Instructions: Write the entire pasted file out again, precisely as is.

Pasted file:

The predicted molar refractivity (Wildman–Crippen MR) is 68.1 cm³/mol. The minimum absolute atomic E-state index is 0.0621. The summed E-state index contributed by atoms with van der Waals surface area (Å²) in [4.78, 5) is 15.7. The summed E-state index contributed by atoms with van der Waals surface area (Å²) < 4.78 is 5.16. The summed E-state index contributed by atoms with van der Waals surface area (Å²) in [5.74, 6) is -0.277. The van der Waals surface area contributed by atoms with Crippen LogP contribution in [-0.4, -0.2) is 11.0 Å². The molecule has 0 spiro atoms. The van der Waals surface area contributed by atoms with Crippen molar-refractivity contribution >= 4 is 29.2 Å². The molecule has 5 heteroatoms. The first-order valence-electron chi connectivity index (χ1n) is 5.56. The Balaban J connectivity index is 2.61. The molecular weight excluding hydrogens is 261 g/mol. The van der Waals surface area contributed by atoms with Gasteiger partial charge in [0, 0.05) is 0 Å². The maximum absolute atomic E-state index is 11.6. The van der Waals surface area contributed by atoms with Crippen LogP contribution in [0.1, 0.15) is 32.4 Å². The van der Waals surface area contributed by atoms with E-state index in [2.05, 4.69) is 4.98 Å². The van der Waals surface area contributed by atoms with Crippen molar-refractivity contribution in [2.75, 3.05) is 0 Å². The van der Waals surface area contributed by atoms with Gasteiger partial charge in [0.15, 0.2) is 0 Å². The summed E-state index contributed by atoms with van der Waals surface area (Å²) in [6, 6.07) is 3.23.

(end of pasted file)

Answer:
The predicted molar refractivity (Wildman–Crippen MR) is 68.1 cm³/mol. The minimum absolute atomic E-state index is 0.0621. The summed E-state index contributed by atoms with van der Waals surface area (Å²) in [4.78, 5) is 15.7. The summed E-state index contributed by atoms with van der Waals surface area (Å²) < 4.78 is 5.16. The summed E-state index contributed by atoms with van der Waals surface area (Å²) in [5.74, 6) is -0.277. The van der Waals surface area contributed by atoms with Crippen LogP contribution in [-0.4, -0.2) is 11.0 Å². The molecule has 0 spiro atoms. The van der Waals surface area contributed by atoms with Crippen molar-refractivity contribution >= 4 is 29.2 Å². The molecule has 5 heteroatoms. The first-order valence-electron chi connectivity index (χ1n) is 5.56. The Balaban J connectivity index is 2.61. The molecular weight excluding hydrogens is 261 g/mol. The van der Waals surface area contributed by atoms with Gasteiger partial charge in [0, 0.05) is 0 Å². The maximum absolute atomic E-state index is 11.6. The van der Waals surface area contributed by atoms with Crippen LogP contribution in [0.1, 0.15) is 32.4 Å². The van der Waals surface area contributed by atoms with E-state index in [2.05, 4.69) is 4.98 Å². The van der Waals surface area contributed by atoms with Crippen molar-refractivity contribution in [2.75, 3.05) is 0 Å². The van der Waals surface area contributed by atoms with Gasteiger partial charge in [0.15, 0.2) is 0 Å². The summed E-state index contributed by atoms with van der Waals surface area (Å²) in [6, 6.07) is 3.23.